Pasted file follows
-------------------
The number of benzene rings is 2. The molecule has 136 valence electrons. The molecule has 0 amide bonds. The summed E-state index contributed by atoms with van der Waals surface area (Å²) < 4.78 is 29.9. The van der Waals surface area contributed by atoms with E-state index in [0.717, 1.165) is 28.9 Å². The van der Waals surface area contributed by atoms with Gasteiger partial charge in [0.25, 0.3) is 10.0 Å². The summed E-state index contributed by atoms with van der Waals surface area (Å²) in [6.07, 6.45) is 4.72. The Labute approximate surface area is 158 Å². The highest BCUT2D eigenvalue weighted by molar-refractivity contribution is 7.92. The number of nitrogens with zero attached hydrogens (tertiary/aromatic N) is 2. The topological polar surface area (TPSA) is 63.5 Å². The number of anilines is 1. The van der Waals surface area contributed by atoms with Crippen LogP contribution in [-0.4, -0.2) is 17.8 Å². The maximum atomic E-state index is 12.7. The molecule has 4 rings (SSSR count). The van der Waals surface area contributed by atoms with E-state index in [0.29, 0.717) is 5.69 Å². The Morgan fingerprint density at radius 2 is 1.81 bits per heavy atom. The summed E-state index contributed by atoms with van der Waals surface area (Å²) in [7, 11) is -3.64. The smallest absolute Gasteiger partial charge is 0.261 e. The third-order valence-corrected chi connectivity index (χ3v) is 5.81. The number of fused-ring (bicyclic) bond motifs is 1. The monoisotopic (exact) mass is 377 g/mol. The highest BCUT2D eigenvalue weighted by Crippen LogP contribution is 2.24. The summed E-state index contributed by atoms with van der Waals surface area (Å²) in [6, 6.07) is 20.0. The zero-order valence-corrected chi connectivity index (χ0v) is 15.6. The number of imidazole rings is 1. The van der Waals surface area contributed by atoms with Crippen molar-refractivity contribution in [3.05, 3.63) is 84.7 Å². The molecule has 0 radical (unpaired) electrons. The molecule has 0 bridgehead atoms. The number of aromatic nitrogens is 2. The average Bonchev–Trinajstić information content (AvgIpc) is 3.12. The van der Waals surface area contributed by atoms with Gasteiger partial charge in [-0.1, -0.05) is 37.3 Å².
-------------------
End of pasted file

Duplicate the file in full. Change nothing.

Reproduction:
The number of benzene rings is 2. The molecule has 136 valence electrons. The molecule has 0 amide bonds. The summed E-state index contributed by atoms with van der Waals surface area (Å²) < 4.78 is 29.9. The van der Waals surface area contributed by atoms with E-state index in [0.717, 1.165) is 28.9 Å². The van der Waals surface area contributed by atoms with Gasteiger partial charge in [0.25, 0.3) is 10.0 Å². The summed E-state index contributed by atoms with van der Waals surface area (Å²) in [6.07, 6.45) is 4.72. The Labute approximate surface area is 158 Å². The highest BCUT2D eigenvalue weighted by molar-refractivity contribution is 7.92. The number of nitrogens with zero attached hydrogens (tertiary/aromatic N) is 2. The topological polar surface area (TPSA) is 63.5 Å². The number of anilines is 1. The van der Waals surface area contributed by atoms with Crippen LogP contribution in [-0.4, -0.2) is 17.8 Å². The maximum atomic E-state index is 12.7. The molecule has 4 rings (SSSR count). The van der Waals surface area contributed by atoms with E-state index in [0.29, 0.717) is 5.69 Å². The Morgan fingerprint density at radius 2 is 1.81 bits per heavy atom. The summed E-state index contributed by atoms with van der Waals surface area (Å²) in [7, 11) is -3.64. The smallest absolute Gasteiger partial charge is 0.261 e. The third-order valence-corrected chi connectivity index (χ3v) is 5.81. The number of fused-ring (bicyclic) bond motifs is 1. The monoisotopic (exact) mass is 377 g/mol. The highest BCUT2D eigenvalue weighted by Crippen LogP contribution is 2.24. The summed E-state index contributed by atoms with van der Waals surface area (Å²) in [6, 6.07) is 20.0. The zero-order valence-corrected chi connectivity index (χ0v) is 15.6. The number of imidazole rings is 1. The van der Waals surface area contributed by atoms with Crippen molar-refractivity contribution in [3.05, 3.63) is 84.7 Å². The molecule has 0 radical (unpaired) electrons. The molecule has 0 bridgehead atoms. The number of aromatic nitrogens is 2. The average Bonchev–Trinajstić information content (AvgIpc) is 3.12. The van der Waals surface area contributed by atoms with Gasteiger partial charge in [-0.1, -0.05) is 37.3 Å².